Articles

NIBRS/TIBRS

NIBRS/TIBRS

Incident Based Reporting

In 1990, the federal Crime Awareness and Campus Security Act was enacted into law. The act requires eligible educational institutions to maintain certain crime and arrest data in accordance with UCR definitions.

To take advantage of new technological capabilities, the FBI, in conjunction with the Bureau of Justice Statistics (BJS), took part in a thorough study to modernize the UCR Program. The findings from this study were presented at the 7th Annual National UCR Conference in July 1984. The resulting document, Blueprint for the Future of the Uniform Crime Reporting Program: Final Report of the UCR Study, released in 1985, outlined the emerging Incident Based Reporting (IBR) system. With its implementation, IBR collects data on the circumstances of each crime incident in electronic form. The detail provided by IBR data greatly enhances the speed, availability, accuracy, and usefulness of crime statistics.

The Texas version of IBR, TIBRS, includes all national data elements as well as Texas-specific data. Although many years from full implementation, the Texas IBR program is currently collecting information from 50 IBR-certified agencies, including the Austin Police Department, which remains the largest IBR agency in the nation. At this time, there is not a separate publication for IBR data. IBR data is converted to summary for its inclusion in the Texas Crime Report.

Crime Factors

Statistics gathered under the Uniform Crime Reporting Program are submitted by the law enforcement agencies of Texas and are used to project a statewide picture of crime. Awareness of factors which influence the resulting crime statistics is necessary in order to draw fair conclusions. As these crime factors influence the crime experience of each community, comparisons of crime statistics between communities should not be made without consideration of the individual factors present.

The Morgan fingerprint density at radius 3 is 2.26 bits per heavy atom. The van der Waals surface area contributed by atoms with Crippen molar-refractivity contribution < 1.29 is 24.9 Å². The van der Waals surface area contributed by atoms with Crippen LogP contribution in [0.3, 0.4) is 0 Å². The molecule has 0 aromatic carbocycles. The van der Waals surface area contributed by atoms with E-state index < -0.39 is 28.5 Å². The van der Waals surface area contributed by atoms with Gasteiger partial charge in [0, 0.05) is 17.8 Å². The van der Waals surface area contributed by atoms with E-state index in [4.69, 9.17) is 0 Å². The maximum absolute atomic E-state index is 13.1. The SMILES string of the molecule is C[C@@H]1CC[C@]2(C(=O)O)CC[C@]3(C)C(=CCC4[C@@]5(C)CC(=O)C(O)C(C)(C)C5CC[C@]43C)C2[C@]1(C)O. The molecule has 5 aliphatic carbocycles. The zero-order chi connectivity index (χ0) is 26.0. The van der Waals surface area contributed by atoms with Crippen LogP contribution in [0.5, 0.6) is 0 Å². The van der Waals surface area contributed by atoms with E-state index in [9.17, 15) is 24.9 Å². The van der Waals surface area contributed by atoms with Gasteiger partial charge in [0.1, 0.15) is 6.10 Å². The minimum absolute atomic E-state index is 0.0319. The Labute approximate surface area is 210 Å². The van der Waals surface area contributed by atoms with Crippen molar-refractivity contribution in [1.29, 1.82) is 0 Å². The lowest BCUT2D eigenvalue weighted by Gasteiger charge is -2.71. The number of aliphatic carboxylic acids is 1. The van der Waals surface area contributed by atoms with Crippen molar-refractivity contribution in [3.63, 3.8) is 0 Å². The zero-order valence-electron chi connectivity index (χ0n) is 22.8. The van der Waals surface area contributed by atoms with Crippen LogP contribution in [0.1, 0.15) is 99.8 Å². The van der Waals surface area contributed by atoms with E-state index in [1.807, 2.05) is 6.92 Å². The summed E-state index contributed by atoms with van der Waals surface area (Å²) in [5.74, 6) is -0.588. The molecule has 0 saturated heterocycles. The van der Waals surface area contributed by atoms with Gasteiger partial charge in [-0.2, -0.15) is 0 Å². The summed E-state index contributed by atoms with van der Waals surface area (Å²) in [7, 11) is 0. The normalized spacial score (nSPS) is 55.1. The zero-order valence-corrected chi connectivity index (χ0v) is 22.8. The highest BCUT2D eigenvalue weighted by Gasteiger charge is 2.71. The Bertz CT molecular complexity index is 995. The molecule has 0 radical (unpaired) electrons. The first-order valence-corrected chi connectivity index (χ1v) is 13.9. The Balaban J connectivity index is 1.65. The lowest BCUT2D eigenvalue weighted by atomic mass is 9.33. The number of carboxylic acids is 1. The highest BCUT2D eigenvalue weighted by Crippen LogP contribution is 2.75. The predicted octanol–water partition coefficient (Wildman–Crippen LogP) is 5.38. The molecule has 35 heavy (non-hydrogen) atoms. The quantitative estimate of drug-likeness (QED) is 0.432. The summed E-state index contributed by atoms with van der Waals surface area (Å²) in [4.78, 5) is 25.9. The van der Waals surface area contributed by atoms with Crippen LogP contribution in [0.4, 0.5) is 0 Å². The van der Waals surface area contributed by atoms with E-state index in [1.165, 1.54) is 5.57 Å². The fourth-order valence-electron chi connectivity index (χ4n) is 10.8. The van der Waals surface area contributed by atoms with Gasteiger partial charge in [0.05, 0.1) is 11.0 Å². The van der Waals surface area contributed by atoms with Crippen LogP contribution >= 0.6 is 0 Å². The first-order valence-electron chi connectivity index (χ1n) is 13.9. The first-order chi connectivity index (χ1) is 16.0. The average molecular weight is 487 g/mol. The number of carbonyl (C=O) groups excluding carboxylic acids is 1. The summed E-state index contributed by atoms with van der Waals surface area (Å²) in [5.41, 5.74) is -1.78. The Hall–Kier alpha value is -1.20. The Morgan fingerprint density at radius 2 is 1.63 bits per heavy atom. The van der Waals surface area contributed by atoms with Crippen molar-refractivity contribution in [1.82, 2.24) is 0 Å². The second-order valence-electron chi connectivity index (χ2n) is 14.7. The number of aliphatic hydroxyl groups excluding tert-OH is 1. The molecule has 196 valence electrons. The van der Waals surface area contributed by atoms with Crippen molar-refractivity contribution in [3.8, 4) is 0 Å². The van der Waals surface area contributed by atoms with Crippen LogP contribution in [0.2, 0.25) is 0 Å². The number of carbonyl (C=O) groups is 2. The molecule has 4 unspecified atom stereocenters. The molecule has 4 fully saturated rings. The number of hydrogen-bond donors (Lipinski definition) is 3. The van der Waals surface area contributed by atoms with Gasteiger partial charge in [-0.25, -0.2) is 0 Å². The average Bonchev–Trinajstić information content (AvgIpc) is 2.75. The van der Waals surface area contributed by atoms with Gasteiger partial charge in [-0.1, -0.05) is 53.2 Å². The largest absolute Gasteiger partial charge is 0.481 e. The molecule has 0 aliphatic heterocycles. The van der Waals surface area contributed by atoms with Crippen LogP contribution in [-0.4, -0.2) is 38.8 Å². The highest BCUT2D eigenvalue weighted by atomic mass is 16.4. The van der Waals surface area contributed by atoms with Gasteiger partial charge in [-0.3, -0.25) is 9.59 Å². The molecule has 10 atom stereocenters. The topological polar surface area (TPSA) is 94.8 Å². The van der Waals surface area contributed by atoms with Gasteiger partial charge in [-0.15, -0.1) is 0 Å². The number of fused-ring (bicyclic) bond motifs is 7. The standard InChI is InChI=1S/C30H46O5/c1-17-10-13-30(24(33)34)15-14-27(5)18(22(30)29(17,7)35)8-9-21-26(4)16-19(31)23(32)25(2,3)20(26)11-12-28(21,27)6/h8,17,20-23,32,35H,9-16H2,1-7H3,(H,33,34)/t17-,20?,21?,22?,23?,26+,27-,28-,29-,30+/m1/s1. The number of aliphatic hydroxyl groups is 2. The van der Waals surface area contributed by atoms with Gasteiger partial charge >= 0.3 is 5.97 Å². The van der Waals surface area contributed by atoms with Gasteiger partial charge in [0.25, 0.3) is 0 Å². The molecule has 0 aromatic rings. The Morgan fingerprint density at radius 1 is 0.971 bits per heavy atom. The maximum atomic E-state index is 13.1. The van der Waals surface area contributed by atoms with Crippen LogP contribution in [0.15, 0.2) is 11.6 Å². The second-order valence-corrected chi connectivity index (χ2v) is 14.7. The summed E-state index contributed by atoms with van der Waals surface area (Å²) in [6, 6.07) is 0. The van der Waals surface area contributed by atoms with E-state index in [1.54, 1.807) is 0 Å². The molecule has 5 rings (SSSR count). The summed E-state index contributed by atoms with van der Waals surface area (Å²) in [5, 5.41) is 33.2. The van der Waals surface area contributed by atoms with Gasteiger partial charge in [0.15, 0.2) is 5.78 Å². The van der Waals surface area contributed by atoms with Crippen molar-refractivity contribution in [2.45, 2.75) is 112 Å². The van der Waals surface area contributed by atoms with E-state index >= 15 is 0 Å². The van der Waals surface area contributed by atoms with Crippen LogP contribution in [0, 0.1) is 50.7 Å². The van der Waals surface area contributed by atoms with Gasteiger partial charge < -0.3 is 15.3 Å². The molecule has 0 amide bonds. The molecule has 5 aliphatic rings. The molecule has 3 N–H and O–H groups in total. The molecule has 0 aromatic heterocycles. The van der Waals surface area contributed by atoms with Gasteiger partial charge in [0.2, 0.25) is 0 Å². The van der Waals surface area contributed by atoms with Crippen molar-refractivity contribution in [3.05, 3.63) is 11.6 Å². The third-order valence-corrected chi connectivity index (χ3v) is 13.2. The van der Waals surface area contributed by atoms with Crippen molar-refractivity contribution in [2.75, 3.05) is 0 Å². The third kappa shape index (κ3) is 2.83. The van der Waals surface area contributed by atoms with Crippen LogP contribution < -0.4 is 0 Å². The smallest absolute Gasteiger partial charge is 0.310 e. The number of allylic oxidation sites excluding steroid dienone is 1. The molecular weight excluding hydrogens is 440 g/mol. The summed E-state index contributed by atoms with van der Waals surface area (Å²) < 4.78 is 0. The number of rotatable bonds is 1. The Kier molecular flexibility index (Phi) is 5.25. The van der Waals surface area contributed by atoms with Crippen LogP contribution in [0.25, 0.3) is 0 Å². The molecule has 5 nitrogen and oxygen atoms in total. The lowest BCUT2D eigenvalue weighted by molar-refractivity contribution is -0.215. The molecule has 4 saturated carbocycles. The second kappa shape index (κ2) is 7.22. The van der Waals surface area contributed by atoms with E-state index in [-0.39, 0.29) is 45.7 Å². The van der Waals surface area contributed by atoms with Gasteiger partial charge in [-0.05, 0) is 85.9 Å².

Crime is a social problem of grave concern in which the police are limited in their role of suppression and detection. As stated by the President's Commission on Law Enforcement and Administration of Criminal Justice, The fact that the police deal daily with crime does not mean that they have unlimited power to prevent it, or reduce it, or deter it. The police did not create and cannot resolve the social conditions that stimulate crime. They do not enact the laws that they are required to enforce, nor do they dispose of the criminal they arrest. The police are only one part of the government; and the government is only one part of society. The criminal process is limited to case by case operations, one criminal or one crime at a time.

Set forth below are some of the conditions which affect the crime types and volume that occur in differing jurisdictions:

 

  1. Crime reporting practices of the citizenry.
  2. Public attitudes toward law enforcement and crime.
  3. The size, density and demographic composition of a jurisdiction's population.
  4. Economic status of the population and area unemployment rates.
  5. Population stability including the number of commuters, transients, and seasonal population variations.
  6. Climate.
  7. Cultural conditions, such as educational, recreational, and religious characteristics.
  8. Community family values.
  9. Law enforcement employment standards and relative strength.
  10. Policies of the prosecuting officials and the courts.
  11. The administrative and investigative efficiency of the local law enforcement agency, including the degree of adherence to crime reporting standards.